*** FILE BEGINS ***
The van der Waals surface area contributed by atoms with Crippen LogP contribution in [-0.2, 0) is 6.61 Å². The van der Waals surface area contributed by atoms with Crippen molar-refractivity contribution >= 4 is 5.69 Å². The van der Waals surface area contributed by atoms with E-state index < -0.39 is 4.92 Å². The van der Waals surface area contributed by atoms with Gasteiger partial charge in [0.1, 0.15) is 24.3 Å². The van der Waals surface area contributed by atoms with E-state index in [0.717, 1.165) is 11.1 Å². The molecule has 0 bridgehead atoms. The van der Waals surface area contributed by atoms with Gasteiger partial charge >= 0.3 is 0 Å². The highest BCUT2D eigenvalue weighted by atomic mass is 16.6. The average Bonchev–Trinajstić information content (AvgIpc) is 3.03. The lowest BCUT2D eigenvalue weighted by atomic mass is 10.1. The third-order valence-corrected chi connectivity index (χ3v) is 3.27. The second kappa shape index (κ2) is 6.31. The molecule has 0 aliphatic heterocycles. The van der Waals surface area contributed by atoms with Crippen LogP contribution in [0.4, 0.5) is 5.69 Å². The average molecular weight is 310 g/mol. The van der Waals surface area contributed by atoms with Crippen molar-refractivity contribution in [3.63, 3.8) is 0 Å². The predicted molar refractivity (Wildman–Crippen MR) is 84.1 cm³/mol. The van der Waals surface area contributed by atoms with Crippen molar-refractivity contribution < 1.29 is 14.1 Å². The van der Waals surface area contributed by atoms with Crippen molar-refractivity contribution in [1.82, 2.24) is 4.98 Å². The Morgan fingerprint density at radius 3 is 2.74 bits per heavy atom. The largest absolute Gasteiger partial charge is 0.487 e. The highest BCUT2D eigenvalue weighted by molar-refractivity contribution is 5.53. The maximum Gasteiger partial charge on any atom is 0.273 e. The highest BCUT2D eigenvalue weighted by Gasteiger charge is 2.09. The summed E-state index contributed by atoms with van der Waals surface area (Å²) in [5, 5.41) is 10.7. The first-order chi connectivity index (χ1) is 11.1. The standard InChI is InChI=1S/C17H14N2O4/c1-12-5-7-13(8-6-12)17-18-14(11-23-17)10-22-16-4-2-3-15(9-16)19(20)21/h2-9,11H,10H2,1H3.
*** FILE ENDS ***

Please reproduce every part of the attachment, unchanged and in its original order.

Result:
The van der Waals surface area contributed by atoms with Crippen LogP contribution in [-0.2, 0) is 6.61 Å². The van der Waals surface area contributed by atoms with Crippen molar-refractivity contribution >= 4 is 5.69 Å². The van der Waals surface area contributed by atoms with E-state index < -0.39 is 4.92 Å². The van der Waals surface area contributed by atoms with Gasteiger partial charge in [0.1, 0.15) is 24.3 Å². The van der Waals surface area contributed by atoms with E-state index in [0.717, 1.165) is 11.1 Å². The molecule has 0 bridgehead atoms. The van der Waals surface area contributed by atoms with Gasteiger partial charge >= 0.3 is 0 Å². The highest BCUT2D eigenvalue weighted by atomic mass is 16.6. The average Bonchev–Trinajstić information content (AvgIpc) is 3.03. The lowest BCUT2D eigenvalue weighted by atomic mass is 10.1. The third-order valence-corrected chi connectivity index (χ3v) is 3.27. The second kappa shape index (κ2) is 6.31. The molecule has 0 aliphatic heterocycles. The van der Waals surface area contributed by atoms with Crippen LogP contribution in [0.4, 0.5) is 5.69 Å². The average molecular weight is 310 g/mol. The van der Waals surface area contributed by atoms with Crippen molar-refractivity contribution in [3.63, 3.8) is 0 Å². The predicted molar refractivity (Wildman–Crippen MR) is 84.1 cm³/mol. The van der Waals surface area contributed by atoms with Crippen molar-refractivity contribution < 1.29 is 14.1 Å². The van der Waals surface area contributed by atoms with Crippen molar-refractivity contribution in [1.82, 2.24) is 4.98 Å². The Morgan fingerprint density at radius 3 is 2.74 bits per heavy atom. The largest absolute Gasteiger partial charge is 0.487 e. The highest BCUT2D eigenvalue weighted by molar-refractivity contribution is 5.53. The maximum Gasteiger partial charge on any atom is 0.273 e. The highest BCUT2D eigenvalue weighted by Gasteiger charge is 2.09. The summed E-state index contributed by atoms with van der Waals surface area (Å²) in [5, 5.41) is 10.7. The first-order chi connectivity index (χ1) is 11.1. The standard InChI is InChI=1S/C17H14N2O4/c1-12-5-7-13(8-6-12)17-18-14(11-23-17)10-22-16-4-2-3-15(9-16)19(20)21/h2-9,11H,10H2,1H3.